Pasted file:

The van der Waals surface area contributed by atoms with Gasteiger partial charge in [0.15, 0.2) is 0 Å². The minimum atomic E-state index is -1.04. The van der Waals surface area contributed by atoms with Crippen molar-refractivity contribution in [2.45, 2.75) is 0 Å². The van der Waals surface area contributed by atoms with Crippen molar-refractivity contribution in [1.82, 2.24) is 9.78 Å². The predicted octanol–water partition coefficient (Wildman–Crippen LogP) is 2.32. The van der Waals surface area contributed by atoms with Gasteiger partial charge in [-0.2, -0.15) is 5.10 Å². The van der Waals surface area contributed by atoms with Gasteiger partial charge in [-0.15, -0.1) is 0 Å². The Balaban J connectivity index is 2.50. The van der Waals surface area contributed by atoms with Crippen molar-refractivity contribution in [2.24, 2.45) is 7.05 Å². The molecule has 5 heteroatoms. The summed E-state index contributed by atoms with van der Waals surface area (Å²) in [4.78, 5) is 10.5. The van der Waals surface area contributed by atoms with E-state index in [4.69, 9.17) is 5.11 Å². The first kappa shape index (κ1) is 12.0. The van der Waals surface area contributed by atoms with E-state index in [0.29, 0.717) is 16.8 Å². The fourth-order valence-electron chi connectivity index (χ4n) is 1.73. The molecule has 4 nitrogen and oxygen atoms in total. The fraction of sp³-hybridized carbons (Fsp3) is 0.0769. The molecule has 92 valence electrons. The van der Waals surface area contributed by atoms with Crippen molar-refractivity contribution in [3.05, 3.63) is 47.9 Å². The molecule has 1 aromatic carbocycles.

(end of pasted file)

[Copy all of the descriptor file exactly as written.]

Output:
The van der Waals surface area contributed by atoms with Gasteiger partial charge in [0.15, 0.2) is 0 Å². The minimum atomic E-state index is -1.04. The van der Waals surface area contributed by atoms with Crippen molar-refractivity contribution in [2.45, 2.75) is 0 Å². The van der Waals surface area contributed by atoms with Crippen molar-refractivity contribution in [1.82, 2.24) is 9.78 Å². The predicted octanol–water partition coefficient (Wildman–Crippen LogP) is 2.32. The van der Waals surface area contributed by atoms with Gasteiger partial charge in [-0.2, -0.15) is 5.10 Å². The van der Waals surface area contributed by atoms with Gasteiger partial charge in [-0.15, -0.1) is 0 Å². The Balaban J connectivity index is 2.50. The van der Waals surface area contributed by atoms with Crippen molar-refractivity contribution in [2.24, 2.45) is 7.05 Å². The molecule has 5 heteroatoms. The summed E-state index contributed by atoms with van der Waals surface area (Å²) in [4.78, 5) is 10.5. The van der Waals surface area contributed by atoms with E-state index in [4.69, 9.17) is 5.11 Å². The first kappa shape index (κ1) is 12.0. The van der Waals surface area contributed by atoms with E-state index in [0.29, 0.717) is 16.8 Å². The fourth-order valence-electron chi connectivity index (χ4n) is 1.73. The molecule has 4 nitrogen and oxygen atoms in total. The fraction of sp³-hybridized carbons (Fsp3) is 0.0769. The molecule has 92 valence electrons. The van der Waals surface area contributed by atoms with Crippen molar-refractivity contribution in [3.05, 3.63) is 47.9 Å². The molecule has 1 aromatic carbocycles.